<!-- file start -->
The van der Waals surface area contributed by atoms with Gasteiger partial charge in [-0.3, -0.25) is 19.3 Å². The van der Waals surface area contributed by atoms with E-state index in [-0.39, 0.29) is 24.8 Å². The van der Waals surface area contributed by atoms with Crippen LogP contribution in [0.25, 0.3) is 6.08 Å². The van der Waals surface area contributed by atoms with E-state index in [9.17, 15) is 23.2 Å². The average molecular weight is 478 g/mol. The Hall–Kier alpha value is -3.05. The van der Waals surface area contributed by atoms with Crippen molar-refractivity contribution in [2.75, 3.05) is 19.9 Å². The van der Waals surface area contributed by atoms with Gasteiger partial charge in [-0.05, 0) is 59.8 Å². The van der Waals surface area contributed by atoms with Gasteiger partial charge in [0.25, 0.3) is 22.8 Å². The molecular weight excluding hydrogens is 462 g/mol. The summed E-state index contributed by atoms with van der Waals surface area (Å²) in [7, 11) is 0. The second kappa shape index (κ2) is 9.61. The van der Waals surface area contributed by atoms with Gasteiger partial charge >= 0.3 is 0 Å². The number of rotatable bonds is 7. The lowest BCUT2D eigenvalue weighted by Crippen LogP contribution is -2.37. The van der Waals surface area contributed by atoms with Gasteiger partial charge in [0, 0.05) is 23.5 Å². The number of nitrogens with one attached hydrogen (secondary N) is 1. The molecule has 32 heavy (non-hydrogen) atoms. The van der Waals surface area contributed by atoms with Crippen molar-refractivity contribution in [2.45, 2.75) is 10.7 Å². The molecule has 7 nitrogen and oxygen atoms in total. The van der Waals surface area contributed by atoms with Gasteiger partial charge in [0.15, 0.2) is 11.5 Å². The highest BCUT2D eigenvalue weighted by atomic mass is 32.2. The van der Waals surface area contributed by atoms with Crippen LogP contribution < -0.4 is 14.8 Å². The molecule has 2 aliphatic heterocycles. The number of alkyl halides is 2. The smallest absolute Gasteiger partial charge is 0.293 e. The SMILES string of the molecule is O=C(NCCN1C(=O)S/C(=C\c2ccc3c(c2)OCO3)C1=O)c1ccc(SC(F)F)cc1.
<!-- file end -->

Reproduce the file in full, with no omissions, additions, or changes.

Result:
The van der Waals surface area contributed by atoms with Gasteiger partial charge in [-0.3, -0.25) is 19.3 Å². The van der Waals surface area contributed by atoms with E-state index in [-0.39, 0.29) is 24.8 Å². The van der Waals surface area contributed by atoms with Crippen LogP contribution in [0.25, 0.3) is 6.08 Å². The van der Waals surface area contributed by atoms with E-state index in [9.17, 15) is 23.2 Å². The average molecular weight is 478 g/mol. The Hall–Kier alpha value is -3.05. The van der Waals surface area contributed by atoms with Crippen molar-refractivity contribution in [2.75, 3.05) is 19.9 Å². The van der Waals surface area contributed by atoms with Gasteiger partial charge in [-0.05, 0) is 59.8 Å². The van der Waals surface area contributed by atoms with Gasteiger partial charge in [0.25, 0.3) is 22.8 Å². The molecular weight excluding hydrogens is 462 g/mol. The summed E-state index contributed by atoms with van der Waals surface area (Å²) in [7, 11) is 0. The second kappa shape index (κ2) is 9.61. The van der Waals surface area contributed by atoms with Gasteiger partial charge >= 0.3 is 0 Å². The number of rotatable bonds is 7. The lowest BCUT2D eigenvalue weighted by Crippen LogP contribution is -2.37. The van der Waals surface area contributed by atoms with Gasteiger partial charge in [0, 0.05) is 23.5 Å². The number of nitrogens with one attached hydrogen (secondary N) is 1. The molecule has 32 heavy (non-hydrogen) atoms. The van der Waals surface area contributed by atoms with Crippen molar-refractivity contribution in [2.45, 2.75) is 10.7 Å². The molecule has 7 nitrogen and oxygen atoms in total. The van der Waals surface area contributed by atoms with Gasteiger partial charge in [0.15, 0.2) is 11.5 Å². The highest BCUT2D eigenvalue weighted by atomic mass is 32.2. The van der Waals surface area contributed by atoms with Crippen LogP contribution < -0.4 is 14.8 Å². The molecule has 2 aliphatic heterocycles. The number of alkyl halides is 2. The smallest absolute Gasteiger partial charge is 0.293 e. The SMILES string of the molecule is O=C(NCCN1C(=O)S/C(=C\c2ccc3c(c2)OCO3)C1=O)c1ccc(SC(F)F)cc1.